People living close to wind farms may be a risk of severe hearing damage or even deafness, new research into the danger posed by low frequency noise has warned.
The study found that the physical composition of inner ear was “drastically” altered following exposure to low frequencies, which are emitted by wind turbines.
The research could explain some of the symptom reported by those living beside the masts, such as sleep disturbance, hearing problems and high blood pressure.
The results will delight critics of wind farms in the Westcountry, where the proliferation of the devices has raised concerns for the health of people living nearby.
The Royal Society has published the findings, by scientists from the University of Munich, in the new journal Open Science.
Researchers exposed 21 healthy men and women aged between 18 and 28 years to low frequency sound.
They detected changes in the type of sound being emitted from the inner ear of 17 of the participants.
Changes were detected in the cochlear, a spiral shaped cavity which essential for hearing and balance.
Dr Marcus Drexl, one of the authors of the report, said: “We explored a very curious phenomenon of the human ear: the faint sounds which a healthy human ear constantly emits..
“These are like a very faint constant whistling that comes out of your ear as a by-product of the hearing process. We used these as an indication of how processes in the inner ear change.”
The research team measured these naturally emitted sounds before and after exposure to 90 seconds of low frequency sound.
“Usually the sound emitted from the ear stays at the same frequency,” he said. “But the interesting thing was that after exposure, these sounds changed very drastically.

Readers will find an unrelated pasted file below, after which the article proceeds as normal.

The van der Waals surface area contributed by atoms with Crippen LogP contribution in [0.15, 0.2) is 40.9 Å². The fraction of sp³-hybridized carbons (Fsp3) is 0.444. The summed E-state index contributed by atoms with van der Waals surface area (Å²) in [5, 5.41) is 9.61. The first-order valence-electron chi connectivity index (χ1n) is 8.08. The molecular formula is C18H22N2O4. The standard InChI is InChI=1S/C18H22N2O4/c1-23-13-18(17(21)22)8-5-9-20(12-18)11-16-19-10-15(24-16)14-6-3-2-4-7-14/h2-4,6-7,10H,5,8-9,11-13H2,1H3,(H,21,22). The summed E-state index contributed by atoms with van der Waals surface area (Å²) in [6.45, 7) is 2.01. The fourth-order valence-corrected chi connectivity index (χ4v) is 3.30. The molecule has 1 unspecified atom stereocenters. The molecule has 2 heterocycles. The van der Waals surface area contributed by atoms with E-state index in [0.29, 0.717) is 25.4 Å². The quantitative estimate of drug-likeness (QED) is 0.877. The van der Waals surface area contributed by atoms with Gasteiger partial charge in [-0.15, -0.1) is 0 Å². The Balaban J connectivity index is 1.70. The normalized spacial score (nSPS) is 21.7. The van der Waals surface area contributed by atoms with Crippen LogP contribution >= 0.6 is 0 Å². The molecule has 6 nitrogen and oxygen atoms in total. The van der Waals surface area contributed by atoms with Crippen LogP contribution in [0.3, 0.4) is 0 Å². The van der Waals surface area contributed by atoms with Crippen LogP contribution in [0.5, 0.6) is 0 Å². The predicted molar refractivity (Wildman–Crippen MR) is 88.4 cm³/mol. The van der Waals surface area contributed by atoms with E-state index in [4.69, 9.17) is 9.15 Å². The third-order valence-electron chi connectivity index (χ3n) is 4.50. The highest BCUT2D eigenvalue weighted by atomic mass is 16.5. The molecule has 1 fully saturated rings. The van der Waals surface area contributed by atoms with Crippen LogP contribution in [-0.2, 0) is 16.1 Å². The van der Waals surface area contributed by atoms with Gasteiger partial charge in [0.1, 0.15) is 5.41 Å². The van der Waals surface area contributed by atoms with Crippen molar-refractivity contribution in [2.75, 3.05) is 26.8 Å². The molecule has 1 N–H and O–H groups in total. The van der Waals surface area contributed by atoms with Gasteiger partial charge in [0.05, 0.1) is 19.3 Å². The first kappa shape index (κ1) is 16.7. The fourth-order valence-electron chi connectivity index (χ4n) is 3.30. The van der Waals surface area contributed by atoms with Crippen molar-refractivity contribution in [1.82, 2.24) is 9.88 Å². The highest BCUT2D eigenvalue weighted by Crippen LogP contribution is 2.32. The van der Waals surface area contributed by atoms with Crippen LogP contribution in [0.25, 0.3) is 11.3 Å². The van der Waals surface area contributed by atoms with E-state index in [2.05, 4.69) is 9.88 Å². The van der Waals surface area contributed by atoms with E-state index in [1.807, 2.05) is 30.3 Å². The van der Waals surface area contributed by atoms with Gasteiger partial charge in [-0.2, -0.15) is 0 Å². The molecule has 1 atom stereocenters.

“They started to oscillate slowly over a couple of minutes. This can be interpreted as a change of the mechanisms in the inner ear, produced by the low frequency sounds.
“This could be a first indication that damage might be done to the inner ear.
“We don’t know what happens if you are exposed for longer periods of time, [for example] if you live next to a wind turbine and listen to these sounds for months of years.”
Wind turbines emit a spectrum of frequencies of noise, which include the low frequency that was used in the research, Dr Drexl explained.
He said the study “might help to explain some of the symptoms that people who live near wind turbines report, such as sleep disturbance, hearing problems and high blood pressure”.
Dr Drexl explained how the low frequency noise is not perceived as being “intense or disturbing” simply because most of the time humans cannot hear it.
“The lower the frequency the you less you can hear it, and if it is very low you can’t hear it at all.
“People think if you can’t hear it then it is not a problem. But it is entering your inner ear even though it is not entering your consciousness.”
|Wind Watch relies entirely
on User Funding